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Complete disclosure, complete nonsense?

If a doctor told you about your condition in nothing but technical medical terminology, would you understand?

Same for the dentist?

If you are like me, you know some things and rely on others to navigate the fields you know little or nothing about.

How about coin collecting?

I don’t worry about genuine collectors. They learn and they thrive. Sure, they make mistakes, but these mistakes are more than amply repaid by greater success in the long run.

Currently, though, the coin hobby has lot of visitors in it who will never actually collect. They are simply following the recent trend to use bullion coins as vehicles for investment in precious metals.

Their actions can be well thought out and productive for them. Or they can be disasters.

They don’t understand grading. They don’t understand pricing and they don’t understand the basic plumbing that connects one coin dealer to another.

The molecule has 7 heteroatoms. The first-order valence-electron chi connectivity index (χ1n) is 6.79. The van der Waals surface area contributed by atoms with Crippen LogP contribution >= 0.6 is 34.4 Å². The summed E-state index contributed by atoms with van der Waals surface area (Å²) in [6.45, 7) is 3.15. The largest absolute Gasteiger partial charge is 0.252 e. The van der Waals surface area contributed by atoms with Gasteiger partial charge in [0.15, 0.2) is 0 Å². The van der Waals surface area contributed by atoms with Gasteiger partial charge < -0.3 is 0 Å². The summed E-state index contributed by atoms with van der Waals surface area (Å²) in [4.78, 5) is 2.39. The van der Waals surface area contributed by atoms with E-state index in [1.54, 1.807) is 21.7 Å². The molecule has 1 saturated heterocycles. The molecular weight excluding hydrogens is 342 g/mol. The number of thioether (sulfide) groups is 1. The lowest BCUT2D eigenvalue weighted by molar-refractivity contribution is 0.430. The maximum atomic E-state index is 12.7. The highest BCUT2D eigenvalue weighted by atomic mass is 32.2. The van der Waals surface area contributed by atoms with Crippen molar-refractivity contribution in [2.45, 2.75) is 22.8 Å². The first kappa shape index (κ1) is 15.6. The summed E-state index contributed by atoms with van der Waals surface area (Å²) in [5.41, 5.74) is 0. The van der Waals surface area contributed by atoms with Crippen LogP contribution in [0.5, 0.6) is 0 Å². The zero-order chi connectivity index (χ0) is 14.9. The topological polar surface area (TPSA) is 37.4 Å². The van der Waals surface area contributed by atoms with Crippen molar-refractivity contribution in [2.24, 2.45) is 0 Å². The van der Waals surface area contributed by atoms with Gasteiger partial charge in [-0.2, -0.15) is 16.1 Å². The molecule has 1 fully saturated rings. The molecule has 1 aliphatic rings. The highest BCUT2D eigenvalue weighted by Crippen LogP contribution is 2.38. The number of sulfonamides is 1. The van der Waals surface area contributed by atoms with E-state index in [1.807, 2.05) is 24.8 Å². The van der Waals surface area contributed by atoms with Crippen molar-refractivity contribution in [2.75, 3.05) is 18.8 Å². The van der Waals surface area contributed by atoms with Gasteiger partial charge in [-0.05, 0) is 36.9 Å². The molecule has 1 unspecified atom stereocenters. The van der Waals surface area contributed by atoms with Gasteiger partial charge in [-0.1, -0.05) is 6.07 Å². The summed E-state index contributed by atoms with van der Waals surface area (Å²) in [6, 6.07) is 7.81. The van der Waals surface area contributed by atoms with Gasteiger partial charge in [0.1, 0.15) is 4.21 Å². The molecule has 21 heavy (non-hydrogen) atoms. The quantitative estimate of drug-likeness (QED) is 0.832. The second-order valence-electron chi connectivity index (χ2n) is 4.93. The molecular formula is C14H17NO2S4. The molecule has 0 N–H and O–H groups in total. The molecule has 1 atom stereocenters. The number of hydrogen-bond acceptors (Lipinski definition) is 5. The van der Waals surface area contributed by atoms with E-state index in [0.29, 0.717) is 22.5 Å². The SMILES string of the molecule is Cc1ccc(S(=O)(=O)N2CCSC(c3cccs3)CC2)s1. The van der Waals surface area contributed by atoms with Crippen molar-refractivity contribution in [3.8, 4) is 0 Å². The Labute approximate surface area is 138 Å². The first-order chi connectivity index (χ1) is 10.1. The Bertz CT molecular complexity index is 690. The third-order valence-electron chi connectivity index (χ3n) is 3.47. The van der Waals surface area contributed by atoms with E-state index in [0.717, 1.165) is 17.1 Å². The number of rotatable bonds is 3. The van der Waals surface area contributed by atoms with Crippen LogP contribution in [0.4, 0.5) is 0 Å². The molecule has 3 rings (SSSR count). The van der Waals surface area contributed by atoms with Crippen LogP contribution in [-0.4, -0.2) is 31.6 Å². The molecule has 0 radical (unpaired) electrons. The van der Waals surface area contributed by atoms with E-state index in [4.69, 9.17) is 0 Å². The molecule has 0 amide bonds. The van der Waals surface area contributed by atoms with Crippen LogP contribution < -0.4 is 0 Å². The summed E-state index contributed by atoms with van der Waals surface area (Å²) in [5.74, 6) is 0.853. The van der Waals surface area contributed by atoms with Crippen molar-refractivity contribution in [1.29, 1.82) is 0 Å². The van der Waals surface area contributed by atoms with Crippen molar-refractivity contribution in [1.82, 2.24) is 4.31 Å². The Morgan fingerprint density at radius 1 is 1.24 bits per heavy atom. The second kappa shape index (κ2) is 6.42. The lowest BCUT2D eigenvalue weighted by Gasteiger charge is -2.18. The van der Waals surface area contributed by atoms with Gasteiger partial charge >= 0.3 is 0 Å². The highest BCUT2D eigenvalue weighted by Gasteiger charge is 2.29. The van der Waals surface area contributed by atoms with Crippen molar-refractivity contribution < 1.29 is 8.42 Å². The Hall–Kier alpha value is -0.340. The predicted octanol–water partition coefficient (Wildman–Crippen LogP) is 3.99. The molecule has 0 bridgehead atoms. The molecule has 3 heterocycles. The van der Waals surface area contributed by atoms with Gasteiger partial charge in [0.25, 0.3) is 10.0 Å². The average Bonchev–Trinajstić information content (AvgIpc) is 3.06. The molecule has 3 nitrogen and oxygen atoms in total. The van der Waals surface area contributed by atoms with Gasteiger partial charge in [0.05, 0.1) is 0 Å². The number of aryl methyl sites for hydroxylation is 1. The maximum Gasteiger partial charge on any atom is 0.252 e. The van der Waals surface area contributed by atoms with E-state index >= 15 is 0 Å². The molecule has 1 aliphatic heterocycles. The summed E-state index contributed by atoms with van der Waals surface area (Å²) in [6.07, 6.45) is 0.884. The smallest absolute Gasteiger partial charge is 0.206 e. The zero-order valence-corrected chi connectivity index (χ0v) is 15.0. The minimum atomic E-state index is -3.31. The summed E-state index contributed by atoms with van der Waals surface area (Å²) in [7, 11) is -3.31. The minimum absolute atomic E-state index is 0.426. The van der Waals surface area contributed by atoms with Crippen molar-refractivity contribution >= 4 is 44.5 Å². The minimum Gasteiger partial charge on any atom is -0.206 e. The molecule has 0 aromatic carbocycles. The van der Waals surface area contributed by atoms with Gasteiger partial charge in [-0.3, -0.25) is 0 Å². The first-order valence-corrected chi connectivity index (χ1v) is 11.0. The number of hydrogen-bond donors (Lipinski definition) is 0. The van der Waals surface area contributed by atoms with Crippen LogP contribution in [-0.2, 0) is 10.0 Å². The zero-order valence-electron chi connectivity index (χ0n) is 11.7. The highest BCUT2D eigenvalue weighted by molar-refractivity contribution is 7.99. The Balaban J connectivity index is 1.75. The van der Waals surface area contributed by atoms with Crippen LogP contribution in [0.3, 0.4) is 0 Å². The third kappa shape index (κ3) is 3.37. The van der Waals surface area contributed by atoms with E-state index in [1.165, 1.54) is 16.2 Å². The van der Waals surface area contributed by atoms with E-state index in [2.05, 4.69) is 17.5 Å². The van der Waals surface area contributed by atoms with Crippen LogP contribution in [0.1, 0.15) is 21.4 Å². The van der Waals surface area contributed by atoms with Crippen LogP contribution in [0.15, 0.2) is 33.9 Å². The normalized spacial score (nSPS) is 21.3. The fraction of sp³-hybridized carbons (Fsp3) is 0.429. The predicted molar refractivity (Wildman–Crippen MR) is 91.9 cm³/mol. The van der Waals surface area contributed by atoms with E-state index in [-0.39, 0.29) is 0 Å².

But some of them do get full disclosure statements before they buy something.

The statements are less intended to provide sound explanations to novices than serve as a legal shield for the seller to claim that it’s all the novice coin buyer’s fault if he didn’t understand what he was doing.

I have people who telephone me who don’t even know that a price guide is read from left to right with lower grades rising to higher ones. This doesn’t even include the many who don’t understand what all the numerals in grade heads are for.

How much of an informed decision can they make no matter how many booklets they get?